Thailand Frequently Asked Questions

Banking Tips Before You Move To Thailand


Getting your banking in order before you move to Thailand can save you hours of hassle and frustrations that come with dealing with banking in a different country. Here’s 5 quick tips on ways you can set up your banking at home before you move to Thailand to make your financial transition here easier.

1. Sign a verbal fax agreement.

This document might be named differently depending on your bank but it allows you to do all your banking over the telephone or by fax. By signing this agreement before you leave you can call or fax your bank with instructions for your account without having to be in your home bank. This is especially useful if you wish to transfer funds to a Thai bank account, a process that some banks require you do in person.

2. Update your debit or credit cards.

The security of our debit or credit cards is not something we think about until they stop working. Before you leave visit your bank and ask them if they plan on releasing any new cards soon. This is especially important if you have an old debit or credit card as the new cards may have new security features. Just as sending financial documents through the mail is dangerous, sending a debit or credit card through the mail is even more so. The best way to have a debit or credit card sent through the mail is have someone you trust send the card separately from the pin number.

3. Switch to paperless banking.

Even though you have settled into your new life in Bangkok you may still have financial statements being mailed to your old address. You could have those documents redirected to Thailand but identity theft experts have been telling us for years that sending sensitive financial documents through the mail is a bad idea. Instead I switched all my financially to paperless banking so that instead of a monthly paper statement I received an email letting me know that my statement is ready for viewing online.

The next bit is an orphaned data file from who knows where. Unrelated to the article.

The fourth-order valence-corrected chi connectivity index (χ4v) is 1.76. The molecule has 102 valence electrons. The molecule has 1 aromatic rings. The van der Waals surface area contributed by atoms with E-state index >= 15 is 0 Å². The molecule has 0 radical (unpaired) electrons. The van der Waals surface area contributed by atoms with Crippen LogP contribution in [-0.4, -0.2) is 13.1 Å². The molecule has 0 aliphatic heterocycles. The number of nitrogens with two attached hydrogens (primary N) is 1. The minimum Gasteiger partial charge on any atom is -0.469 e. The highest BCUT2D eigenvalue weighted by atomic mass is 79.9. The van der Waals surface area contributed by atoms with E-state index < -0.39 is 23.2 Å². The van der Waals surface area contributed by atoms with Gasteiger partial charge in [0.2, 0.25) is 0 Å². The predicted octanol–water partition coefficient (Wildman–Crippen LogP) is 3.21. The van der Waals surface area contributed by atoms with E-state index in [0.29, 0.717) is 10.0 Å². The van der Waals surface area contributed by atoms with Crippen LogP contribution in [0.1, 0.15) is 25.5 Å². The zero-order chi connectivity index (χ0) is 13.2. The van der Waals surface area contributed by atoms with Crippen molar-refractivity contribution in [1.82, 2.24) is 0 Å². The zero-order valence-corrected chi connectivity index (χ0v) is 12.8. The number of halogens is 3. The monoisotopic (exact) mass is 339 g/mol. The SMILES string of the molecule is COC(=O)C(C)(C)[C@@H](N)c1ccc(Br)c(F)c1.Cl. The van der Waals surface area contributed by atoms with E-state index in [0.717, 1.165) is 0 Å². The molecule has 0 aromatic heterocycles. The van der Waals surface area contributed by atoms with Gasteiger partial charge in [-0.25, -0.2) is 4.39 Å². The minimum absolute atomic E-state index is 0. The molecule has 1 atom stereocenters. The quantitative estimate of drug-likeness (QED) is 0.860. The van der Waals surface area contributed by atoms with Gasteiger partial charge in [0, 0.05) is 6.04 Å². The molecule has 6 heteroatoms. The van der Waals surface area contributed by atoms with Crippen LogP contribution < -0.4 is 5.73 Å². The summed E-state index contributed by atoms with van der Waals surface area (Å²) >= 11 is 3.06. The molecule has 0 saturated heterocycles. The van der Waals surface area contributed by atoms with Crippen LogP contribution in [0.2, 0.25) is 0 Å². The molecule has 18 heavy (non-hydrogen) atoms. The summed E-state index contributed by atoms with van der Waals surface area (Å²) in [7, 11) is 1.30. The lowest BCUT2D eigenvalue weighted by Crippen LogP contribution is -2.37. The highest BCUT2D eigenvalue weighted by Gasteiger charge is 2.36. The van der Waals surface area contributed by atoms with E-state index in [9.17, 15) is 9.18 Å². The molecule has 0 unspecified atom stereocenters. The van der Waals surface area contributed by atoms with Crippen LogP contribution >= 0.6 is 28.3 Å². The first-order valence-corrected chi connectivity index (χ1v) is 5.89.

4. Have fun dealing with PayPal!

This is a tip for anyone who uses PayPal as their online payment system. Before you leave call PayPal and let them know that you are moving to a new country and that you will be logging in from a different country IP. If you don’t do this there is a chance PayPal will flag your account and lock you out of it, preventing you from sending or receiving any funds. To unlock your account you need to follow a number of steps to prove your identity, one of which is entering a code that PayPal send your in the mail. If you are already in Thailand and that code gets mailed to your old address back in your home country it could be weeks before you are able to unlock your account. Dealing with PayPal is never a fun experience even in the best of times and it is made even worse when you are in a foreign country with a dodgy phone connection.

5. Can I open a Thai bank account?

This question comes up often on the expat forums and always seems to spawn a lively debate. The easiest way to open a Thai bank account is to have a work permit, if you have a work permit you shouldn’t have any problems. If you don’t have a work permit then there are some banks that will open an account for you and some won’t, the trick is to keep trying until you find one that will open an account for you.

The Kasikorn Bank on Soi 33, near Phrom Phrong BTS station seems to be a bit more flexible on the required documentation and is a popular choice for many expats. The key to remember is that in many cases in Thailand there is no definitive answer to your inquiry. You may be perfectly able to open an account while another expat with the same documentation won’t be. The trick is to keeping smiling at all times and try the banks again at a different time. With enough persistence you’ll eventually will find a bank that will be willing to help you.